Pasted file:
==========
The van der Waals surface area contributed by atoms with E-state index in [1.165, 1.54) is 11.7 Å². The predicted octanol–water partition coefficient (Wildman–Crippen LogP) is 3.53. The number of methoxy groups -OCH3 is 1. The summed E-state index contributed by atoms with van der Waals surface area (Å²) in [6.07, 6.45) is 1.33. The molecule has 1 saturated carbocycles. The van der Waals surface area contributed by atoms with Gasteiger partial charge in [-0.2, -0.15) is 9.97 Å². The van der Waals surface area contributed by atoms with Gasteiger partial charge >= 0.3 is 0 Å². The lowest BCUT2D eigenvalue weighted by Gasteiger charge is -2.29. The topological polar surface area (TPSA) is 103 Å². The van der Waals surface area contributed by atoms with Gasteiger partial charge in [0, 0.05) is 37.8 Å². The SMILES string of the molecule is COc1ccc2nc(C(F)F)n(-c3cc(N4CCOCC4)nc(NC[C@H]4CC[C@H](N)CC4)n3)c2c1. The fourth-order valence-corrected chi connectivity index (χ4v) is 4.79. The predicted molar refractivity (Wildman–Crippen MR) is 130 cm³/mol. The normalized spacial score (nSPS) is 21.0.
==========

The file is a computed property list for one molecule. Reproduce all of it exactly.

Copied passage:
The van der Waals surface area contributed by atoms with E-state index in [1.165, 1.54) is 11.7 Å². The predicted octanol–water partition coefficient (Wildman–Crippen LogP) is 3.53. The number of methoxy groups -OCH3 is 1. The summed E-state index contributed by atoms with van der Waals surface area (Å²) in [6.07, 6.45) is 1.33. The molecule has 1 saturated carbocycles. The van der Waals surface area contributed by atoms with Gasteiger partial charge in [-0.2, -0.15) is 9.97 Å². The van der Waals surface area contributed by atoms with Gasteiger partial charge >= 0.3 is 0 Å². The lowest BCUT2D eigenvalue weighted by Gasteiger charge is -2.29. The topological polar surface area (TPSA) is 103 Å². The van der Waals surface area contributed by atoms with Gasteiger partial charge in [0, 0.05) is 37.8 Å². The SMILES string of the molecule is COc1ccc2nc(C(F)F)n(-c3cc(N4CCOCC4)nc(NC[C@H]4CC[C@H](N)CC4)n3)c2c1. The fourth-order valence-corrected chi connectivity index (χ4v) is 4.79. The predicted molar refractivity (Wildman–Crippen MR) is 130 cm³/mol. The normalized spacial score (nSPS) is 21.0.